The beauty of ARANJUEZ is its greenery – it’s easy to forget just how dry and dusty most of central Spain is until you come upon this town, with its lavish palaces and luxuriant gardens. In summer, Aranjuez functions principally as a weekend escape from Madrid and most people come out for the day, or stop en route to or from Toledo. If you wanted to break your journey, you’d need to camp or reserve a room in advance, as there’s very little accommodation available.

The eighteenth-century Palacio Real (Tues-Sun: April-Sept 10am-6.15pm; Oct-March 10am-5.15pm; ¬4.81, Wed free for EU citizens) and its gardens (daily: April-Sept 8am-8.30pm; Oct-March 8am-6.30pm; free) were an attempt by the Spanish Bourbon monarchs to create a Versailles in Spain;

Aranjuez clearly isn’t in the same league but it’s a pleasant enough place to while away a few hours.

The palace is more remarkable for the ornamental fantasies inside than for any virtues of architecture. There seem to be hundreds of rooms, all exotically furnished, most amazingly so the Porcelain Room , entirely covered in decorative ware from the factory which used to stand in Madrid’s Retiro park. The Smoking Room is a copy of one of the finest halls of the Alhambra in Granada, though executed with less subtlety. Most of the palace dates from the reign of the “nymphomaniac” Queen Isabel II, and many of the scandals and intrigues which led to her eventual abdication were played out here.

Outside, on a small island, are the fountains of the Jardín de la Isla . The Jardín del Príncipe , on the other side of the main road, is more attractive, with shaded walks along the river and plenty of spots for a siesta. At its far end is the Casa del Labrador (June-Sept: Tues-Sun 10am-6.15pm; Oct-March: Tues-Sun 10am-5.15pm; visits by appointment only – tel 918 910 305; ¬4.81, Wed free for EU citizens), which is anything but what its name (Peasant’s House) implies. In a hotchpotch of styles, ranging from Neoclassical to Rococo, it was described by Richard Ford well over a century ago as “another plaything of that silly Charles IV, a foolish toy for the spoiled children of fortune, in which great expense and little taste are combined to produce a thing which is perfectly useless”. Great expense is right, for the house contains more silk, marble, crystal and gold than would seem possible in so small a place, as well as a huge collection of fancy clocks.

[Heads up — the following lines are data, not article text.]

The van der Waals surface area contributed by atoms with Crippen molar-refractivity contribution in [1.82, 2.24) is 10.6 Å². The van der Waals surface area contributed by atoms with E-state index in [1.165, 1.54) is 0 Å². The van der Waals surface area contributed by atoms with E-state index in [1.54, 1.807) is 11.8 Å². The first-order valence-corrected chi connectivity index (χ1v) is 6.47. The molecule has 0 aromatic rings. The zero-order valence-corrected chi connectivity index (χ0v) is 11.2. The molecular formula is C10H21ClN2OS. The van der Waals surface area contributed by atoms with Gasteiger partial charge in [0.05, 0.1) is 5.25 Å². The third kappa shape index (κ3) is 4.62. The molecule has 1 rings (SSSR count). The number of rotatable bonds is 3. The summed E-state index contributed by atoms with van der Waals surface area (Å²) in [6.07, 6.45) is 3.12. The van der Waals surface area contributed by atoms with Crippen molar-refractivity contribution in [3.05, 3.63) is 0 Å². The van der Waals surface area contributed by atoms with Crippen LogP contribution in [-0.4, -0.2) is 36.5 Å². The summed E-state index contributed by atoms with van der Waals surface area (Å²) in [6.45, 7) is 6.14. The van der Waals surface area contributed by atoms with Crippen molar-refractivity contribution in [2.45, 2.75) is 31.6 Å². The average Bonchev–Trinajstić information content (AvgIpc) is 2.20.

The guided tour goes into great detail about the weight and value of every item.

Also in the gardens, by the river, is the small Casa de los Marinos or Museo de Faluas (Tues-Sun: April-Sept 10am-6.15pm; Oct-March 10am-5.15pm; ¬3, Wed free for EU citizens), a museum containing the brightly coloured launches in which royalty would take to the river.

A bus service occasionally connects the various sites, but all are within easy walking distance of each other, and the town’s a very pleasant place to stroll around. Look out for the suitably regal eighteenth-century Plaza de Toros and the newly inaugurated exhibition space entitled Aranjuez – una gran fiesta (summer Tues-Sun 10am-6.30pm; winter Tues-Sun 10am-5.30pm; ¬3, Wed free for EU citizens), part of which is a museo taurino with its trajes de luces , swords and associated taurine memorabilia, and part of which traces the town’s history and royal heritage. Nearby in c/Naranja and c/Rosa are a number of corralas , traditional-style wooden-balconied tenement blocks.


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March 22nd 2018, 08:53

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